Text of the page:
This character history of Ana is not fully explored in the film as she plays a minor role in the plot. Though, if a sequel was to be announced, Ana could be expected to take a more pivotal role as an antagonist. The film was drawn to a close as Lara signs the papers for her inheritance. Lara discovers in these final moments that Trinity has infiltrated the Croft company because of what Lara saw on Yamatai thanks to Mathias. One prominent line of dialogue from Lara notes “A famous explorer once said…that the extraordinary is in what we do not who we are.”. When Lara gets stranded on Yamatai, she meets Mathias who allegedly killed her father seven years ago on the island. Spoiler he is not dead! When first introduced to Mathias I was a little disappointed that they did not keep the creepy old guy trope as they did in the game as it adds to the story. Mathias tells Lara he needs her to open Himiko’s tomb for the search of eternal life which Trinity are really into. Lara refuses and escapes, going on an adventure to become the Tomb Raider we all know and love.
“I've been a huge fan of Vikander’s after seeing her in Alex Garland’s Ex Machina (2014), and James Kent's Testament of Youth (2014) but to top it off her marrying Michael Fassbender brought joy to my life I never thought I needed!”
Finally, after some torture and trials, Lara is faced with force to open the tomb where immortality lies. When opening Himiko’s tomb, the group discover that the immortality myth was a lie and it was a disease that could start an apocalypse, as if we have never seen that before! Self-sacrificing Richard decides to blow up the crypt as Lara did not need to go through the trauma of grieving over her father twice. This then transpires into Lara and Mathias battling it out together to save humanity. Gracefully, Lara grabs the sample of the virus that Mathias took and plunges it down his neck thus killing him. While watching the film, it inspired me to work harder at the gym and take up boxing because Alicia Vikander killed it as Lara Croft. Seeing her body transformation and gaining muscle was inspiring and motivating. I’ve been a huge fan of Vikander’s after seeing her in Alex Garland’s Ex Machina (2014), and James Kent’s Testament of Youth (2014) but to top it off her marrying Michael Fassbender brought joy to my life I never thought I needed!. The stunts in the film are amazing, and I could see several parallels to the rebooted game. The part where Lara and Lu are on the Endurance, and they get trapped in a storm that strands them on Yamatai. I was excited to see the famous leap Lara made in the rebooted game to get onto the other side of the ship, however, in the film, Lara leaps into the water. The cinematography of this scene was stunning.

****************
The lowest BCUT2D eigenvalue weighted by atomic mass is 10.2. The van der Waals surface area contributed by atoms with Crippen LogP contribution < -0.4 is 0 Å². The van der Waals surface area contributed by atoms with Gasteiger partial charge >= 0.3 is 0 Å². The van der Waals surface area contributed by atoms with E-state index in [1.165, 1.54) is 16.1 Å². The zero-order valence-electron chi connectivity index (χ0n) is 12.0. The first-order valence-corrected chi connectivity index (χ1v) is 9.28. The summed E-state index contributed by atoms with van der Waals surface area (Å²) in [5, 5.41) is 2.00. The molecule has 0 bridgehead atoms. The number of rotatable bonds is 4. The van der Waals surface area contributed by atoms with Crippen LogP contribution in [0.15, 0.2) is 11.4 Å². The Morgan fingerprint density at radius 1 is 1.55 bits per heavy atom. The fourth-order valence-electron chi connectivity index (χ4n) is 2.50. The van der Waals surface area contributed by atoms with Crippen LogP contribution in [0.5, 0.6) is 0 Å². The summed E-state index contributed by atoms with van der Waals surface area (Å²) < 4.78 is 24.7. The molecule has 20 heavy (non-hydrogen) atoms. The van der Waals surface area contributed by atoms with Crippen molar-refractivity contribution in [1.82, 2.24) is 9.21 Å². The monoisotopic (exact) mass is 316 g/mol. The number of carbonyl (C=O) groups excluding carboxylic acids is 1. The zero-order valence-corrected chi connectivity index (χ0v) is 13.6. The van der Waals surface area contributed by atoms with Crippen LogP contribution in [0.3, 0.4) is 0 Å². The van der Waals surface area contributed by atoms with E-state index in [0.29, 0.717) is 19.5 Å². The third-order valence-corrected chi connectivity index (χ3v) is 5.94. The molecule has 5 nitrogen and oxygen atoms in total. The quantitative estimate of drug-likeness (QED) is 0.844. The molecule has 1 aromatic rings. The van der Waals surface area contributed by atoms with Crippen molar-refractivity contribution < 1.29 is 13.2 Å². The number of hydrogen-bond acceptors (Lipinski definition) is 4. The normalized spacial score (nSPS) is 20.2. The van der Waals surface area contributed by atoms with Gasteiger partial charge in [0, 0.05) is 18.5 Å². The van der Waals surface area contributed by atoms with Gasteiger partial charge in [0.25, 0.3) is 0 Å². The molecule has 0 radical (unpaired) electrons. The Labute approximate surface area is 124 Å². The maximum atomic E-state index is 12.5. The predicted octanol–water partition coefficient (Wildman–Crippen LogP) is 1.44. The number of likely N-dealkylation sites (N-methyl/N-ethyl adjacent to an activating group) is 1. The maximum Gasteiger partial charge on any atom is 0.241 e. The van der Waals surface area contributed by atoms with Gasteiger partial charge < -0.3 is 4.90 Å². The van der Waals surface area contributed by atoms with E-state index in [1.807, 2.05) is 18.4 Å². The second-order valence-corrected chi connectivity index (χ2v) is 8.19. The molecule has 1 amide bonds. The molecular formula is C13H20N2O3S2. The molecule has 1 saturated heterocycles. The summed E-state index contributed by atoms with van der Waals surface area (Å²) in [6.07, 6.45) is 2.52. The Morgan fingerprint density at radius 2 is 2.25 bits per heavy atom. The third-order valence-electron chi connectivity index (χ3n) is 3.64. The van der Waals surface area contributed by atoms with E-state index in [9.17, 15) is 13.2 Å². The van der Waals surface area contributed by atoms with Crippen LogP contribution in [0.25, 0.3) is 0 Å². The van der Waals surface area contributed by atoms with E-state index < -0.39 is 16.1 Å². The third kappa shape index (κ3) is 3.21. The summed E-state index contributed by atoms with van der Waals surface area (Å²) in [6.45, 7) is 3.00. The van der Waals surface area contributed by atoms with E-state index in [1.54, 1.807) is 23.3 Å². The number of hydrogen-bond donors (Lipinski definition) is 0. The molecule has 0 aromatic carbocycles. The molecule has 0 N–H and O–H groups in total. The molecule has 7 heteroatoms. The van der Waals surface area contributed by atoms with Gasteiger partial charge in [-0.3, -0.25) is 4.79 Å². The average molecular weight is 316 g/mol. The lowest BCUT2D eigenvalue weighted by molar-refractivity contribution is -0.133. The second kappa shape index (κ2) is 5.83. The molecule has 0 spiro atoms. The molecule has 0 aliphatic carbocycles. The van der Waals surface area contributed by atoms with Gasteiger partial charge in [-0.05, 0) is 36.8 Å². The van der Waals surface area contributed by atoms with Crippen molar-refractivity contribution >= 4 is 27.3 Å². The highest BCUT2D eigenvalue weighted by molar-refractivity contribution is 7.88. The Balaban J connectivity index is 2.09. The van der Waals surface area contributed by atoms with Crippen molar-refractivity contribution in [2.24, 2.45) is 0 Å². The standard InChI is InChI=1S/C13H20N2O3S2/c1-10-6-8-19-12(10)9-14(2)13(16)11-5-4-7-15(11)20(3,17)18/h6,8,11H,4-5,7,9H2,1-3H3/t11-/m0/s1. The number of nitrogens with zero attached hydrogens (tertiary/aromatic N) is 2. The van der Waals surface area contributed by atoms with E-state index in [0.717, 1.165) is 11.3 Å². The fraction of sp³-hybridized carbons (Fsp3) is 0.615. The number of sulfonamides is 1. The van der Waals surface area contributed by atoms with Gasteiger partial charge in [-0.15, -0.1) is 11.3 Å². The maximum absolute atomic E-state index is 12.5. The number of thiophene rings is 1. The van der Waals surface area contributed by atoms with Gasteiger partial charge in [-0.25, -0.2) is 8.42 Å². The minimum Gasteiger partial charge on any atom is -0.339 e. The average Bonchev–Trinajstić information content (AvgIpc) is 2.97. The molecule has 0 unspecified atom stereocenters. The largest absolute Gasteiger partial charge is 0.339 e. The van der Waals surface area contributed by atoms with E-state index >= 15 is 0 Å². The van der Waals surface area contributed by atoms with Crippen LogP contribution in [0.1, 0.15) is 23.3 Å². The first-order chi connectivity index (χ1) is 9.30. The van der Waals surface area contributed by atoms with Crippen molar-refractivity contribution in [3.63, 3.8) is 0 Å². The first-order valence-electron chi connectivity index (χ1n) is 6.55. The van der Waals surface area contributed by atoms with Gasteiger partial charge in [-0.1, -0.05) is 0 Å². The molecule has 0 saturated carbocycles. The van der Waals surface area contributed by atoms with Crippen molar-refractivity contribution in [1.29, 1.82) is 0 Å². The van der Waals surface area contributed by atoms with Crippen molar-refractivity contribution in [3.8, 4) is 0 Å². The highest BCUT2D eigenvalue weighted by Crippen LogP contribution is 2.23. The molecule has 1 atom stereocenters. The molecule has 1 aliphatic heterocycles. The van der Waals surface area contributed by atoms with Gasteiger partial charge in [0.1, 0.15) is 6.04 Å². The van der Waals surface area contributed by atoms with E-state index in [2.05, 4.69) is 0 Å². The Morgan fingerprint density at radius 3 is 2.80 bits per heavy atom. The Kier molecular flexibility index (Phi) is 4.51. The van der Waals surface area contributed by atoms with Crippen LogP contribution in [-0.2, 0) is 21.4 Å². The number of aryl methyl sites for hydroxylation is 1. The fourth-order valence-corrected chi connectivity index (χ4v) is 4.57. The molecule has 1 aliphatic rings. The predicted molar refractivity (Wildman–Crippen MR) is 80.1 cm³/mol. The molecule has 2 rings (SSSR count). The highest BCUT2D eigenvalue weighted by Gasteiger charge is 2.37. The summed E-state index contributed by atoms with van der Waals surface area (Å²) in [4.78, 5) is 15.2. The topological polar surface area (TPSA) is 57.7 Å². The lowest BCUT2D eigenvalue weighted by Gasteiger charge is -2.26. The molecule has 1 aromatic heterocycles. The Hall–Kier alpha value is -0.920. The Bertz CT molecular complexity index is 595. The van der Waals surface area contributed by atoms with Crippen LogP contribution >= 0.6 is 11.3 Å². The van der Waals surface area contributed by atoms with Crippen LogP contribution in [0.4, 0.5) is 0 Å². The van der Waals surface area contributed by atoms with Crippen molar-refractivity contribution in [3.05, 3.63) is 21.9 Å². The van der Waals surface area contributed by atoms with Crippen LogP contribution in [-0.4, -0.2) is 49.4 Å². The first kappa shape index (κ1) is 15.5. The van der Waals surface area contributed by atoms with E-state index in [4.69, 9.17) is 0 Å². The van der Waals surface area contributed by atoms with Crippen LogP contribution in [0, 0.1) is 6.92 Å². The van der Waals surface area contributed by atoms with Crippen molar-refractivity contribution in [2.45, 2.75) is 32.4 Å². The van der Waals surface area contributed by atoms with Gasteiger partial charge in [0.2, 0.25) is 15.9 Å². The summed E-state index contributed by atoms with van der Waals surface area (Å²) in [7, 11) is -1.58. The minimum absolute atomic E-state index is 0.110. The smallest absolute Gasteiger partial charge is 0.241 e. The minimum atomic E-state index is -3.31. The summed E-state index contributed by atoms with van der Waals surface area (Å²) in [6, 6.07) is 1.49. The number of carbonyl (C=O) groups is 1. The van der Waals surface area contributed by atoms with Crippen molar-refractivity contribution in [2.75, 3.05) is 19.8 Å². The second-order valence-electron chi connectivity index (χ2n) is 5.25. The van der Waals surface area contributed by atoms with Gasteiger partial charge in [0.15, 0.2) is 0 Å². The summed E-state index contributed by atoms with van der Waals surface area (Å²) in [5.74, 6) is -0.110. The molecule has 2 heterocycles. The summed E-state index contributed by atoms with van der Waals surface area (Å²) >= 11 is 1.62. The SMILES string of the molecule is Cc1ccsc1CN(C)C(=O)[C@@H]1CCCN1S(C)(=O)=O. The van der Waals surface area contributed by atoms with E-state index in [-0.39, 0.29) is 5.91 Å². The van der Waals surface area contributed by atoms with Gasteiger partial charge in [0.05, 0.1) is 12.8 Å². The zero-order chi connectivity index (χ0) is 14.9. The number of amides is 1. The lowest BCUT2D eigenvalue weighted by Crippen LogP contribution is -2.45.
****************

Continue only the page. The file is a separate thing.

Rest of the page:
This always gets to me after playing Tomb Raider as a child, many of the games had Lara swimming in the sea or crevices, which were in the tombs. Sharks or crocodiles were in there with her, and I hated that. I will always remember the 2009 Tomb Raider: Underworld and the first part of the game was to swim into the ocean and go into a secret underwater tomb, I felt like I could not complete the mission due to my fear of sharks. Thanks to Jaws! Although in the rebooted games there were no underwater scenes which in many ways I was thankful for, however, there was a significant angry bear in a cave, and that made up for it! We will have to wait and see if the 2018 Shadow of the Tomb Raider will grace us with an underwater level, hopefully not.
The differences from the ‘Survivor’ game trilogy and the film are subtle. However, there is one big reveal which I did not like; the trope has been overdone to death. When Lara gets stranded on Yamatai, she discovers her Dad is still alive which personally I think was a wrong move concerning keeping faithful to the video game material. In the game, Lara went to Yamatai to find out what her father discovered about, the sun queen, Himiko and searching for eternal life which in the film they do stay close to the plot, but with the game, we already know Trinity killed Richard Croft. Another plot point I would have liked to have seen on screen would have been Lara escaping from the island by boat, rather than a Trinity helicopter. I recommend the film for Tomb Raider fans just to see another timeline come to life in front of them. I additionally would recommend it to people who want something fun to watch. Tomb Raider provides escapism from the outside world through the visuals of action and adventure.